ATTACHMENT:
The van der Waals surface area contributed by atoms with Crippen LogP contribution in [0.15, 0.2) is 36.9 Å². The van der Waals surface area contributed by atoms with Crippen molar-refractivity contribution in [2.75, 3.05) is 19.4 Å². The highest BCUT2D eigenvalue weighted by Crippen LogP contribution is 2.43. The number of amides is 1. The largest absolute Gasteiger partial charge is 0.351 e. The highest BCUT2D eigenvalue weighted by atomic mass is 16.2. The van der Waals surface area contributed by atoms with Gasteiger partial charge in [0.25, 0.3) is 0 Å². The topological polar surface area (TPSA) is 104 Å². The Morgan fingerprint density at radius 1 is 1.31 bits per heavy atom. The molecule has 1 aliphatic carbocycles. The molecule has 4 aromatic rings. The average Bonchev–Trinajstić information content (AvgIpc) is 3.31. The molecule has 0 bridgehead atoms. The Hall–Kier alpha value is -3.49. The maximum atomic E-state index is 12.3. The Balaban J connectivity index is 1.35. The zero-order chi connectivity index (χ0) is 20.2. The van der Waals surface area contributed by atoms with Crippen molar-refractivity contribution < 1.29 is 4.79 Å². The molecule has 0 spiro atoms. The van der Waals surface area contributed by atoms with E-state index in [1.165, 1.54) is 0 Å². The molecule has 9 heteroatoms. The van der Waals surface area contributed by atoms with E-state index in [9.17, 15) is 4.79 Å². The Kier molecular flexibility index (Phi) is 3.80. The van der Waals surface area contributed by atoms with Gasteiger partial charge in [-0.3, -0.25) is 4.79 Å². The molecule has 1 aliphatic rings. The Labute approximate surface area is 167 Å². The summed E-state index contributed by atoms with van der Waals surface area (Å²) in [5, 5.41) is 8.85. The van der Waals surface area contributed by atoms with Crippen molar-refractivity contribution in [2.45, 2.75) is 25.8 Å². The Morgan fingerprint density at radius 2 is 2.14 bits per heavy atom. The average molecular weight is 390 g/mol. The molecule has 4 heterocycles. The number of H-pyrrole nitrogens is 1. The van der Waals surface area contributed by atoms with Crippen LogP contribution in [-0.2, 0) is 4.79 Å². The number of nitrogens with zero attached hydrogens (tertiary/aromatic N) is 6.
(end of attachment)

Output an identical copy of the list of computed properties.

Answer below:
The van der Waals surface area contributed by atoms with Crippen LogP contribution in [0.15, 0.2) is 36.9 Å². The van der Waals surface area contributed by atoms with Crippen molar-refractivity contribution in [2.75, 3.05) is 19.4 Å². The highest BCUT2D eigenvalue weighted by Crippen LogP contribution is 2.43. The number of amides is 1. The largest absolute Gasteiger partial charge is 0.351 e. The highest BCUT2D eigenvalue weighted by atomic mass is 16.2. The van der Waals surface area contributed by atoms with Gasteiger partial charge in [0.25, 0.3) is 0 Å². The topological polar surface area (TPSA) is 104 Å². The Morgan fingerprint density at radius 1 is 1.31 bits per heavy atom. The molecule has 1 aliphatic carbocycles. The molecule has 4 aromatic rings. The average Bonchev–Trinajstić information content (AvgIpc) is 3.31. The molecule has 0 bridgehead atoms. The Hall–Kier alpha value is -3.49. The maximum atomic E-state index is 12.3. The Balaban J connectivity index is 1.35. The zero-order chi connectivity index (χ0) is 20.2. The van der Waals surface area contributed by atoms with Crippen molar-refractivity contribution < 1.29 is 4.79 Å². The molecule has 0 spiro atoms. The van der Waals surface area contributed by atoms with E-state index in [1.165, 1.54) is 0 Å². The molecule has 9 heteroatoms. The van der Waals surface area contributed by atoms with E-state index in [9.17, 15) is 4.79 Å². The Kier molecular flexibility index (Phi) is 3.80. The van der Waals surface area contributed by atoms with Gasteiger partial charge in [-0.3, -0.25) is 4.79 Å². The molecule has 1 aliphatic rings. The Labute approximate surface area is 167 Å². The summed E-state index contributed by atoms with van der Waals surface area (Å²) in [5, 5.41) is 8.85. The van der Waals surface area contributed by atoms with Crippen molar-refractivity contribution in [2.45, 2.75) is 25.8 Å². The Morgan fingerprint density at radius 2 is 2.14 bits per heavy atom. The average molecular weight is 390 g/mol. The molecule has 4 heterocycles. The number of H-pyrrole nitrogens is 1. The van der Waals surface area contributed by atoms with Crippen LogP contribution in [-0.2, 0) is 4.79 Å². The number of nitrogens with zero attached hydrogens (tertiary/aromatic N) is 6.